Ting Ping Lay at Yuchengco Museum

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byCassie Cheng

Reclusive Filipino-Chinese sculptor Ting Ping Lay shared his exquisite collection in a rare exhibition at the Yuchengco Museum. The exhibit, entitled Ting Ping Lay: Celebrating Figure & Form, opened last March and will run until May 31 this year. It features his collection of small- and medium-sized freestanding works in terracotta, cast bronze, and plaster of Paris, as well as marble and wood reliefs to the public.

Ting Ping Lay hails from Fujian, China and took his art studies at the University of Santo Tomas (UST). Ting traces his artistic lineage from his teacher and mentor, the Italian master sculptor Francesco Riccardo Monti, who was the first to teach sculpture at UST from 1948 to 1958.

Ting graduated from his class with honors and, more appropriately, the first prize in sculpture. He won several medals for his sculptural works in the Philippine National Art exhibition from 1960 and 1961, establishing himself as a semi-abstractionist with laborers and ordinary folks as his favorite subjects. Later on, he focused on the female form in countless poses of repose and exultation.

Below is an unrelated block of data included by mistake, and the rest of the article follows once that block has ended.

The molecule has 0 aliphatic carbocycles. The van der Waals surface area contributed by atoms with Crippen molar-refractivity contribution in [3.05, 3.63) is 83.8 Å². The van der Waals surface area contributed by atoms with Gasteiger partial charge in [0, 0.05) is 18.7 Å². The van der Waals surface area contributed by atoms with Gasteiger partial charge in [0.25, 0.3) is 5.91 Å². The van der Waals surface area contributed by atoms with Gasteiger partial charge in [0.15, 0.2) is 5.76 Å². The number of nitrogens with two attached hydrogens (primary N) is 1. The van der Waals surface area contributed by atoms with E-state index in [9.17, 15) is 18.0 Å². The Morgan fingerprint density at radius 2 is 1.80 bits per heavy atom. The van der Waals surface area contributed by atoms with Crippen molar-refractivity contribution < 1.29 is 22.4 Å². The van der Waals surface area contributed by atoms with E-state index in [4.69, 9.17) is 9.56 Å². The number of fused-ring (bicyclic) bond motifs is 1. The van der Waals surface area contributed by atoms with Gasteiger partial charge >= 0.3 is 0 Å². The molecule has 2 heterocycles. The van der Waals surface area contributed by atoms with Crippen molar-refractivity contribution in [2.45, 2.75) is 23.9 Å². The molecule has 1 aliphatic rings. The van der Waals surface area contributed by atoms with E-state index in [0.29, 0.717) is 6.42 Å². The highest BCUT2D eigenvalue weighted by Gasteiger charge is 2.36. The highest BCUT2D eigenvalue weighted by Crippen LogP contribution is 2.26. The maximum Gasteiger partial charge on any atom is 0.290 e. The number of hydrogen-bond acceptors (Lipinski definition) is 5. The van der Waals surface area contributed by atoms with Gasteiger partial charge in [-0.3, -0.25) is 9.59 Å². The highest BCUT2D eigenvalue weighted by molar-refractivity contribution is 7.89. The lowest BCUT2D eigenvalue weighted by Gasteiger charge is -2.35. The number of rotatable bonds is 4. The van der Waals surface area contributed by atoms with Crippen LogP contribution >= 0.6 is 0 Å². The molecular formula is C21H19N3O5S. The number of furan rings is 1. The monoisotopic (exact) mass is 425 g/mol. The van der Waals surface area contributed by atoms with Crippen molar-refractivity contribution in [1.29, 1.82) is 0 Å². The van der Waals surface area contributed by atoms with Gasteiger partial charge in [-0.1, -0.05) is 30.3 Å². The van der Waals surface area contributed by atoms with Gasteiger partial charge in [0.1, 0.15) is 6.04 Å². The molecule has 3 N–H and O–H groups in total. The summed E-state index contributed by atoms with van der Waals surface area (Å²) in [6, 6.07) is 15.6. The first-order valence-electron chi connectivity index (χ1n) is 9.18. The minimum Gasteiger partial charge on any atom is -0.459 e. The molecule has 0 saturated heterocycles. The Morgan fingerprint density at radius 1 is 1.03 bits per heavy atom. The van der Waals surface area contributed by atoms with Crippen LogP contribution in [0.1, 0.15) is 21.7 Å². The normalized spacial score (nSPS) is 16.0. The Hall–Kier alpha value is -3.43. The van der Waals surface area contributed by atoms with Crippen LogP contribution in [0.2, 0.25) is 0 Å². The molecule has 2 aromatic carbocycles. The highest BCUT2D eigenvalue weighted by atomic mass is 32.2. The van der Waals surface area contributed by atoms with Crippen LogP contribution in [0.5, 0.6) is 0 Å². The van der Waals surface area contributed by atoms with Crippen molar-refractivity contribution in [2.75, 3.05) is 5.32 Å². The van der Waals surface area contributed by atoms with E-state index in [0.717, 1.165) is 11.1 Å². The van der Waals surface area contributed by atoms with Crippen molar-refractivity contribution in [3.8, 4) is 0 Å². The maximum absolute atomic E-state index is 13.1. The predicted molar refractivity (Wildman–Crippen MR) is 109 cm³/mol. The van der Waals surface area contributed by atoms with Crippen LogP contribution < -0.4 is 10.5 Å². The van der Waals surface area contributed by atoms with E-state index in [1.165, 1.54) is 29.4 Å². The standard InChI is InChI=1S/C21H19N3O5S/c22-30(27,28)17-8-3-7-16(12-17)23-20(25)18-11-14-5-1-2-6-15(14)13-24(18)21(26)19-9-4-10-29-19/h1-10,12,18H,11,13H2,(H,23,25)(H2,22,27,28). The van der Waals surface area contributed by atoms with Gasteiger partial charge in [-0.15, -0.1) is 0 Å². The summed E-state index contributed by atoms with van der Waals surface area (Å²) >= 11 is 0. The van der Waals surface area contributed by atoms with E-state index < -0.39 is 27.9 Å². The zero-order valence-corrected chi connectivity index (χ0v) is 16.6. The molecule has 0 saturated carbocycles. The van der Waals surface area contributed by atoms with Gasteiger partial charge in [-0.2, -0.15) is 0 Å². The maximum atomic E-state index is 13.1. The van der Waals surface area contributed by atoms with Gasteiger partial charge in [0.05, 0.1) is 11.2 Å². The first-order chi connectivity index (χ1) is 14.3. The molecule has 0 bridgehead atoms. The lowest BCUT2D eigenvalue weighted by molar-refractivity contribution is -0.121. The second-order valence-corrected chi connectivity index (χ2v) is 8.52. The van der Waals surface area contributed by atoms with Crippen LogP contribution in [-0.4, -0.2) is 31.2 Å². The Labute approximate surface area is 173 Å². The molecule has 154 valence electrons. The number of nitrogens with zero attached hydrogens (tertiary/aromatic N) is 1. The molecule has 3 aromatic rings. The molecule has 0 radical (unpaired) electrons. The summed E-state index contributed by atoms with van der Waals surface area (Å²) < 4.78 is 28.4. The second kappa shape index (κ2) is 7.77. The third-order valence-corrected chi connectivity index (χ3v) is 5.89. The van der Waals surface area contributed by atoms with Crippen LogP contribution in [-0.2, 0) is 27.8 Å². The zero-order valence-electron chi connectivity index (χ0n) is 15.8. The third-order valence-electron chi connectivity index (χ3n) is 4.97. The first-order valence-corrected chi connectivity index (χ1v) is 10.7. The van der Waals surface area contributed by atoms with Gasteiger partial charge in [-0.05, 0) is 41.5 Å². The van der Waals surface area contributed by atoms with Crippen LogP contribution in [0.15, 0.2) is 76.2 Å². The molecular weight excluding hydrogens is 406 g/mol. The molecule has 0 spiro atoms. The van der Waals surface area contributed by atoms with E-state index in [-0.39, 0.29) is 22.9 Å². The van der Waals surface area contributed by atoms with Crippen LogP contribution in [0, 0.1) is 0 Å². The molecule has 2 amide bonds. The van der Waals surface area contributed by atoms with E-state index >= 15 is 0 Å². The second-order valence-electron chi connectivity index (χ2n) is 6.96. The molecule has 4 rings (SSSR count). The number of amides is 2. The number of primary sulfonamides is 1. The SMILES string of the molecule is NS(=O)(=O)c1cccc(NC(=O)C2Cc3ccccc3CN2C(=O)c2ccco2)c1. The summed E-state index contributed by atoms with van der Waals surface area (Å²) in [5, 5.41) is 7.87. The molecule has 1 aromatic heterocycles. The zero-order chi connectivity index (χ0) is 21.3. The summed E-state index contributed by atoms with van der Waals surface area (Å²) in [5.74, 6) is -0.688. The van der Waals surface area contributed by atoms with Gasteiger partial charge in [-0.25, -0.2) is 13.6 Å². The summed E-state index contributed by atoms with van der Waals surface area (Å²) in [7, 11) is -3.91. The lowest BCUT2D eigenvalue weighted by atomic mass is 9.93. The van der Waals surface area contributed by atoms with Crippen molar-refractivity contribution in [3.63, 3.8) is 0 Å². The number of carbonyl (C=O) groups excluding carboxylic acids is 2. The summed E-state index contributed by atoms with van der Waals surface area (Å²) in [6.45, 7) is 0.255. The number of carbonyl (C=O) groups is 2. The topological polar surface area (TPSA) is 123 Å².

As a major presentation of the Yuchengco Museum under its Sino-Filipino Expressions series of exhibitions and programs, this collection celebrates the sculptor’s lyrical forms revealing facets of the emotions of the various subjects.

“Some writers have categorized Ting as an expressionist, influenced by the German school. But his body of works seems to point another way,” comment Jeannie Javelosa, curator of the Yuchengco Museum.

“Ting’s forms are devoid of the fierceness, rawness, and angst that define German expressionism. His works—although small exquisite heartfelt pieces, either in painted plaster of Paris, terracotta, clay, or cast bronze—reflect depth in their simplest most gentle selves. Here, we see his affinity with lyrical modernists in so far as to his simplification of the human form.”

The collection, continued Javelosa, celebrates the sculptor’s lyrical forms revealing facets of the emotions of the various subjects. “By presenting the simple essentials, he directs the viewer to the appreciation of the complex interaction of the medium, of the heart, and of the spirit.”

The Yuchengco Museum is located at the RCBC Plaza, corner Ayala and Sen. Gil Puyat Avenues, Makati City. Tel. (632) 889-1234.


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